Introduction and Outline

All traditional algorithms for problem solving / machine learning / reinforcement learning [20] are hardwired. Some are designed to improve some limited type of policy through experience, but are not part of the modifiable policy, and cannot improve themselves in a theoretically sound way. Humans are needed to create new / better problem solving algorithms and to prove their usefulness under appropriate assumptions.

Here we will eliminate the restrictive need for human
effort in the most general way possible,
leaving all the work
including the proof search to a system
that can rewrite and improve itself in arbitrary
computable ways and in a most efficient fashion.
To attack this *``Grand Problem of Artificial Intelligence,''*
we introduce a novel class of optimal,
fully self-referential [11]
general problem solvers called
*Gödel machines* [45,46].^{1}They are universal problem solving systems that
interact with some (partially observable) environment and
can in principle modify themselves without essential limits
apart from the limits of computability.
Their initial algorithm is not hardwired;
it can completely rewrite itself,
but only if a proof searcher embedded within the initial algorithm
can first prove that the rewrite is useful,
given a formalized utility function reflecting
computation time and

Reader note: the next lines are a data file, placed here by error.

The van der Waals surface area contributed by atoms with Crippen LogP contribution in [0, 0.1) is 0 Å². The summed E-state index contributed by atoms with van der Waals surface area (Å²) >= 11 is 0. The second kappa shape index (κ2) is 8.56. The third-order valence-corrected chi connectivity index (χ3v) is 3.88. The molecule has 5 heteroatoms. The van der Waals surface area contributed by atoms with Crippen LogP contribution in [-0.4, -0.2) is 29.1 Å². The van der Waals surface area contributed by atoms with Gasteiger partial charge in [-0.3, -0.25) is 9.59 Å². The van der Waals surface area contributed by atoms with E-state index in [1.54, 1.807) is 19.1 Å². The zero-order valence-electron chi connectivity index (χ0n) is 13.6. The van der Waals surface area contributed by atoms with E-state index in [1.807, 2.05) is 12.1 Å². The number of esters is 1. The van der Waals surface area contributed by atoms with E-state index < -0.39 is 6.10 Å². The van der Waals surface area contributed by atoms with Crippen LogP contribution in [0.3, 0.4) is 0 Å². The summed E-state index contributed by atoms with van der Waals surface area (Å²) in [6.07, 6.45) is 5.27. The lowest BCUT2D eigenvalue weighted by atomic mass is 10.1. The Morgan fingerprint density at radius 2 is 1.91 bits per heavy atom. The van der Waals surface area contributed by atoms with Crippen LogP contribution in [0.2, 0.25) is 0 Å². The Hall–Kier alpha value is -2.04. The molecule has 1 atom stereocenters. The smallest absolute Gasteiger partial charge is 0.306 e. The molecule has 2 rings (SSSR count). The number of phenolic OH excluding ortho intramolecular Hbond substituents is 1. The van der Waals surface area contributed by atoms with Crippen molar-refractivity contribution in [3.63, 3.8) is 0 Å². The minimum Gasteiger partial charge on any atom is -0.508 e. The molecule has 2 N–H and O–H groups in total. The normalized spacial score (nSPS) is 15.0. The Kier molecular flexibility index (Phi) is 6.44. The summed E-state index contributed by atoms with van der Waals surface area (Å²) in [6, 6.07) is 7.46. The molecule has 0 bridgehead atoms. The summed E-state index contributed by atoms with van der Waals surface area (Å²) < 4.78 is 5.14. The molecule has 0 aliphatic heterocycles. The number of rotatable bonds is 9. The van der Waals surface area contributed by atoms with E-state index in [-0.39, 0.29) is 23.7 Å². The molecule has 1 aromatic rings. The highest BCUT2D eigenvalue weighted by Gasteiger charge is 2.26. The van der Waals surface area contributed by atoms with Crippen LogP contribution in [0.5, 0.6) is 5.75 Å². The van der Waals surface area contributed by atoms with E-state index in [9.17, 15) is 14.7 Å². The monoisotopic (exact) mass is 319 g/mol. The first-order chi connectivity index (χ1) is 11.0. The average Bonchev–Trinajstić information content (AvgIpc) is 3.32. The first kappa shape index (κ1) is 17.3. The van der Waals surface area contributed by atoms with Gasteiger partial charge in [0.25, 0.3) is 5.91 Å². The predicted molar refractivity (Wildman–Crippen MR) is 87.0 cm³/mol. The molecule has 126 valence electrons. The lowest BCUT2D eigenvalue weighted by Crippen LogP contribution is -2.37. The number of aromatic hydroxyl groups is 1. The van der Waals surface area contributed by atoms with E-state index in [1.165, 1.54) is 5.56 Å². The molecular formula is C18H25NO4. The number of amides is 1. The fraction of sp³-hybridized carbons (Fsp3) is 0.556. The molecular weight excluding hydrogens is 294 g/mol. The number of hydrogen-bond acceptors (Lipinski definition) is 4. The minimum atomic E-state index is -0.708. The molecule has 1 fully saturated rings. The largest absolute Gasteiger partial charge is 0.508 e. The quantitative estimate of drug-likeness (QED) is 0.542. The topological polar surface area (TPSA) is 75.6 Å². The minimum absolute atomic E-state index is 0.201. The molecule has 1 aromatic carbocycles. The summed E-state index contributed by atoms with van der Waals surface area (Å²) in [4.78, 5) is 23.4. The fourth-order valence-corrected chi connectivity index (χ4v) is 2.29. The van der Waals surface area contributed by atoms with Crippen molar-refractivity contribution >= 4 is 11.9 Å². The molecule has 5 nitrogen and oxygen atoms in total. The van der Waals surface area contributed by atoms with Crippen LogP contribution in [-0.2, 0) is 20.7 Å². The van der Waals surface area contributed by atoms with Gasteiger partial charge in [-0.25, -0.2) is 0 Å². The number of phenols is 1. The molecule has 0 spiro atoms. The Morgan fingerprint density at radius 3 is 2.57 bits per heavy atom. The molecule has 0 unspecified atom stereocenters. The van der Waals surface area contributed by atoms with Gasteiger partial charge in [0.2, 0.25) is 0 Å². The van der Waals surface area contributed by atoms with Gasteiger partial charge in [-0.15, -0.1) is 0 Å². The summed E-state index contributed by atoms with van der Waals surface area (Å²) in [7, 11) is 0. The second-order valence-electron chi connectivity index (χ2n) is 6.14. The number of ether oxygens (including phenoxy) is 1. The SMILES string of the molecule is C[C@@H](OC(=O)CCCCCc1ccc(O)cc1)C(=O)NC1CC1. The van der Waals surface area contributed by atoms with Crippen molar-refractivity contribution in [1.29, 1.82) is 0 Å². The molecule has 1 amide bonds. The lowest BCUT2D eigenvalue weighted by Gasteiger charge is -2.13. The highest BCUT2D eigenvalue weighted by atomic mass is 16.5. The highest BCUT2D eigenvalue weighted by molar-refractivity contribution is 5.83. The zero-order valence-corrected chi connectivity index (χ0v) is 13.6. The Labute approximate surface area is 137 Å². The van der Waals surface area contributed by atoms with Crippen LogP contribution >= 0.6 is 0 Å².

expected future success (e.g., rewards).
We will see that self-rewrites due to this approach
are actually *globally optimal* (Theorem 4.1,
Section 4), relative to Gödel's
well-known fundamental restrictions of provability [11].
These restrictions should not worry us;
if there is no proof of some self-rewrite's utility, then humans
cannot do much either.

The initial proof searcher is -optimal
(has an optimal order of complexity)
in the sense of Theorem 5.1, Section 5.
Unlike hardwired systems such as Hutter's
[16,17]
and Levin's [24,26]
(Section 6.4),
however, a Gödel machine can in principle speed up any part of its
initial software, including its proof searcher, to meet
*arbitrary* formalizable notions of optimality beyond those
expressible in the -notation. Our approach yields the first
theoretically sound, fully self-referential,
optimal, general problem solvers.

**Outline.** Section 2 presents basic concepts
and fundamental limitations, Section 3
the essential details of a self-referential axiomatic system,
Section 4 the Global Optimality Theorem 4.1,
and Section 5 the -optimal
(Theorem 5.1) initial proof searcher.
Section 6 provides examples
and relations to previous work,
briefly discusses issues such as
a *technical* justification of consciousness,
and lists answers to several frequently asked questions
about Gödel machines.